I’ve always heard from others that everything is fodder, but to write what you know. While I agree writing what you know can help the process flow more naturally, I’ve also discovered that writing about what you don’t know, but are passionate about, is helpful to advance you towards a more solid understanding of a topic.
Brainstorming sparks passion, passion sparks action, action sparks experience, experience sparks knowledege, knowledge sparks wisdom.
I say all that to forewarn — I am not an expert on discovering artistic style. In fact, I’m far from discovering my own style. But I am in the process of trial and error and I figured writing about that process will hopefully traject me towards a deeper understanding of myself, and my art.
In the same way writing about a topic helps to invoke wisdom, I believe the best way to discover your style is to put pen to paper, brush to canvas, hand to mousepad.
It’s in the process of creating that we discover what works for us. It’s also in the grueling, repetitive refinement.
Style is something that helps an artist stand out. It’s how you can spot a Van Gogh out of 1,000 other paintings. Sometimes it’s hard to put your finger on, but there’s something about the way each piece in a body of work relates to each other. That link is the artist’s style.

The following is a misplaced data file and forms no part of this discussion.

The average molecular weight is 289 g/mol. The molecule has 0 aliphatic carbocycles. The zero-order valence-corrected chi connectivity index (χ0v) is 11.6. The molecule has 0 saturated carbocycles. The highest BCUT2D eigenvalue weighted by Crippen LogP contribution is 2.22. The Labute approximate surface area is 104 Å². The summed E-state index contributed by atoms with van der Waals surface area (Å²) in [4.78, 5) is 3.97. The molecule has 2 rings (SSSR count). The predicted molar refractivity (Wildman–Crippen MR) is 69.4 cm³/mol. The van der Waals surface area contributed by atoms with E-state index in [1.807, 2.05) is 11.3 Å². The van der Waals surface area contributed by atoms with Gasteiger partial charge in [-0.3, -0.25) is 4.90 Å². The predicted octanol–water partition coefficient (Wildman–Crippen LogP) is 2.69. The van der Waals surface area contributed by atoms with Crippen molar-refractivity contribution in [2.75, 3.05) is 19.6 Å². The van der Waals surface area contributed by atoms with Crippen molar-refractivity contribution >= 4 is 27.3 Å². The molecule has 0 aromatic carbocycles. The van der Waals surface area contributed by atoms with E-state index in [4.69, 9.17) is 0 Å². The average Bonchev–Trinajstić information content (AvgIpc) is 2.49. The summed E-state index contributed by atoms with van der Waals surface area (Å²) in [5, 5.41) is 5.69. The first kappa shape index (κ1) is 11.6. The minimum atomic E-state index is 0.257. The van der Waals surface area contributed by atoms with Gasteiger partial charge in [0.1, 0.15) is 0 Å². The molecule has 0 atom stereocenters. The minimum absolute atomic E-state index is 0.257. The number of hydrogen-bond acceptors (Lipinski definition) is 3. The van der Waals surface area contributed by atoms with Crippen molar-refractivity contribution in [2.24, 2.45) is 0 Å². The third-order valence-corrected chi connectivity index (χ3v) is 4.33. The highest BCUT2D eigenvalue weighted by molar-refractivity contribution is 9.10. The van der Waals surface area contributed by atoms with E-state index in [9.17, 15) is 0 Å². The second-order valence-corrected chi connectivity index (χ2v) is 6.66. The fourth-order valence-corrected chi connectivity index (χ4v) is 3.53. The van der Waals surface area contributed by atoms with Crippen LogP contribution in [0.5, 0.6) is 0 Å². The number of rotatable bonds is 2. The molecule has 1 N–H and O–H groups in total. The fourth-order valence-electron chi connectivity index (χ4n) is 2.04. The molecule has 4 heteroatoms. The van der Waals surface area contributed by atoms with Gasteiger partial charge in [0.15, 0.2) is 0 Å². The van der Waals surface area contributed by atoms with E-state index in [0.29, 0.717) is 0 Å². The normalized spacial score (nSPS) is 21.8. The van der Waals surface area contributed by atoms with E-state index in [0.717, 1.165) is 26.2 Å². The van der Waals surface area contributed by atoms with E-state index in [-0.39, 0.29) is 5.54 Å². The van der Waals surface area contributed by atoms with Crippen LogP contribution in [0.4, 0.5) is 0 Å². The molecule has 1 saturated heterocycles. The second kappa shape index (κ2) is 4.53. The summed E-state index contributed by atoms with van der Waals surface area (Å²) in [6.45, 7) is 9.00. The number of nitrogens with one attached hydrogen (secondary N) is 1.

Some artists have a narrow style, meaning every work of art they create is based on a set of criteria such as subject, medium, or tonal range. For instance, Pablo Picasso’s use of cubism and collage, Jackson Pollock’s drip technique, Salvador Dalí’s bizarre subjects, or Mark Rothko’s abstract expressionism, all are synonymous with the individual artist and their style.
Other artists have a broader (or multiple) styles that might be based on a body of work or specific study.
I’m currently focused on streets and highways in Georgia. Here’s a couple of examples of recent paintings I devoted to that subject.
While I doubt I will always paint streets, cars and highways and devote myself solely to this subject, it is one that has recently inspired me and helped me to hone some of my style and techniques.
I don’t know that trying to find your artistic style is something artists should focus on too much. In fact, it seems like it could become a deterrent of self expression.
If you feel boxed in to one particular style, it could eventually crush your spirit or creativity. You may find yourself saying “Well, I’m inspired by that cityscape, but I can’t try to paint it because it’s not the ocean.” or “I’ve always wanted to paint a portrait, but I’m better at landscapes.”
I don’t think that’s how art works, atleast, I don’t believe it’s how art should work.
Art is about trial and error. Practice and more practice. Letting go of what you think your artwork should look like and allowing it to be what it is.
There’s freedom in self expression and self expression may come from curiosity. Without the freedom to try something new or branch out from what you know actually works — you may never find your true style — which is already within you, just waiting to come out.
I think Louise Bourgeois said it best “Tell your own story, and you will be interesting.”
No one else on earth can tell your story like you can.
“Be yourself; everyone else is already taken.”Oscar Wilde